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Why Ben Nelson thinks we're ready to move on to the deficit

nelsonandrecorders.JPG

In a post late yesterday, I took aim at Sen. Ben Nelson's stated reason for voting against the latest jobs bill. "Seventy-seven billion dollars or more of this is not paid for," he said, "and that translates into deficit spending and adding to the debt, and the American people are right: We've got to stop doing that." I didn't agree. Today, Nelson's spokesman Jake Thompson sent along a fuller version of his boss's argument:

Certainly everyone's entitled to their own opinions, but let me share some facts related to your post on Sen. Nelson and why he believes additional deficit spending is not wise.

1. Nebraska's unemployment rate is 4.9%.

2. The federal debt ranks as the second most worrisome issue to Americans according to Gallup.

3. Leading economic index in US rises in sign of lasting rebound, according to a just posed Bloomberg story.

4. The estimated $1.4 trillion deficit is higher than any time since WWII as % of GDP, 10.64%.

5. In Nebraska, according to the state's recovery website. Likely, many other if not all states still haven’t spent all of their recovery money. My point is billions in stimulus funds haven’t yet reached the economies of the states, which could help state budgets and job prospects.

6. To be sure, Sen. Nelson understands hardship continues for millions of Americans and might support additional borrowing to extend unemployment benefits. But there is much in the bill that is not a true emergency, should be paid for, and would potentially stall the recovery, he says.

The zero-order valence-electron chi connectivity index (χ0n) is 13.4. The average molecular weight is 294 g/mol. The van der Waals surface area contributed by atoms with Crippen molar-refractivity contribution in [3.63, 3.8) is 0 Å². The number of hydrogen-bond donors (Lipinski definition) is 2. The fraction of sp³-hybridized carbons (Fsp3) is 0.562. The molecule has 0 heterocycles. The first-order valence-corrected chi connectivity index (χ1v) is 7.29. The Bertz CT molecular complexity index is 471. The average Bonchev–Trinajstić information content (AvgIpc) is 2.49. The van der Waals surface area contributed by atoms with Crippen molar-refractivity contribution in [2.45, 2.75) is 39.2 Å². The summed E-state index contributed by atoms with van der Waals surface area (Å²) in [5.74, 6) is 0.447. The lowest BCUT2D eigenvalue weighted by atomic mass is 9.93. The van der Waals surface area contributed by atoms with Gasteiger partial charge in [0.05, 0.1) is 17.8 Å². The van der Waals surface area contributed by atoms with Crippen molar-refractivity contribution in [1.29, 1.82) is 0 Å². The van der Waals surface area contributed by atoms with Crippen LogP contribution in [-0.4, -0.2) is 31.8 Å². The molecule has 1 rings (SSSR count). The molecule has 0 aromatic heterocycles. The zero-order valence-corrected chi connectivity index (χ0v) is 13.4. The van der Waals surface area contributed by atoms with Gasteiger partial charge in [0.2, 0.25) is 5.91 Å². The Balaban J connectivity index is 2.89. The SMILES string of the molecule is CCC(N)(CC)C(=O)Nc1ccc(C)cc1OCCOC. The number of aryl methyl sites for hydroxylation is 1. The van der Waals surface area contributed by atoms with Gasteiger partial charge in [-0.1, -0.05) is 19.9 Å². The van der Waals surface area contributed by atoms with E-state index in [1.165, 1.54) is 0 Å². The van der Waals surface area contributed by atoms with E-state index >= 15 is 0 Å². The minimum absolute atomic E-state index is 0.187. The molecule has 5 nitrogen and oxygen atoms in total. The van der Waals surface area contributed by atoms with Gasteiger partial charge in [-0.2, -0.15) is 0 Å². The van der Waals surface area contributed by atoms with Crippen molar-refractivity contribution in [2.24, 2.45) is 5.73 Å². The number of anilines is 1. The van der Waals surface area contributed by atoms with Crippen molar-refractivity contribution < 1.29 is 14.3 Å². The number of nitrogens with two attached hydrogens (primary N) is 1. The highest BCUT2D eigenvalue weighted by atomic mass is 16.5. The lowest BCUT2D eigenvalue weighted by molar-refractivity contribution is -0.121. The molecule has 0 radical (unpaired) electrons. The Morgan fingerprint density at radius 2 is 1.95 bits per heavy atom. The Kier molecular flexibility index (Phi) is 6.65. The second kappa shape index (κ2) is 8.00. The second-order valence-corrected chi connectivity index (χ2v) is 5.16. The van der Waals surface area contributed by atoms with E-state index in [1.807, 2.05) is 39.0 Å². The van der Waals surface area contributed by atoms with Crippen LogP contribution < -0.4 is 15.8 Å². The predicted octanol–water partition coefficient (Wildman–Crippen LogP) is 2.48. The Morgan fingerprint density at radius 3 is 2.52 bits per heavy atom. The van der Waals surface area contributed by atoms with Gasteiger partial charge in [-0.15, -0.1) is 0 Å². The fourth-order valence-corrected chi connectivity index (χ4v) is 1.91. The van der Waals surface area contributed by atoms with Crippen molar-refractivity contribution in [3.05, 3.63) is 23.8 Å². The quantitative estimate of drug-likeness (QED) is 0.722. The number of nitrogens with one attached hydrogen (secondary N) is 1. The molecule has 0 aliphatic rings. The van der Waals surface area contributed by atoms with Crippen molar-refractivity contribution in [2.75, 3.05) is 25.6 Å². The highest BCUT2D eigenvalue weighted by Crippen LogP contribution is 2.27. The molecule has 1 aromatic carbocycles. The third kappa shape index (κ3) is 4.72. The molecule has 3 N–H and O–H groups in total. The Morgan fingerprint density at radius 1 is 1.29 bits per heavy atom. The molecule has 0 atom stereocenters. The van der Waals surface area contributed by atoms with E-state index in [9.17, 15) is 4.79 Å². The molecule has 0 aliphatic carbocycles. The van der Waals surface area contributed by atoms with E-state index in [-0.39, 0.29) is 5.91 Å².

7. Borrowing in an economic crisis is justified, borrowing in a recovery is risky, he believes.

Hope you'll consider these points.

First, I really appreciate Jake's e-mail on this. It's good for the political debate when commentators and voters have a fuller picture of what legislators are thinking.

I'd group Nelson's objections into three buckets. The first is that Nebraska's unemployment rate isn't that high, and so from their perspective, it's time to worry about the deficit rather than jobs. The second is that the public is very worried about deficits, and their feelings shouldn't be discounted. And the third is that recovery has taken a fairly firm hold, and so stimulus spending is no longer so necessary. It's worth taking each of these separately.

In the first case, there's often some tension between the conditions of individual states and the conditions of the country. But given that we're talking about the federal deficit, that tension recedes a bit. There really is no way to imagine the federal budget coming into balance in a world of 9 percent, or even 8 percent, unemployment. That world has too little in tax revenue and too many people who need unemployment insurance, Medicaid and other social supports. The sooner we get unemployment down to manageable levels, the sooner we can realistically get started making our revenue and spending lines meet.

There is an argument, however, that Nelson is there to represent his constituents, even if their opinions don't make for good policy. I trust that the senator from Nebraska knows Nebraskans better than I do, so I won't attempt to argue about their preferences. As for national preferences, they're muddier than that Gallup survey suggests. A Pew poll conducted June 3-6 found that "the job situation" was far and away the top concern, with 41 percent. "The federal budget deficit" lagged with 23 percent. An AP/GfK poll (pdf) done June 6-14 found that 91 percent thought the economy extremely or very important, and 77 percent thought the federal budget deficit extremely or very important. Jobs beat deficits in most of the head-to-head matchups I've seen.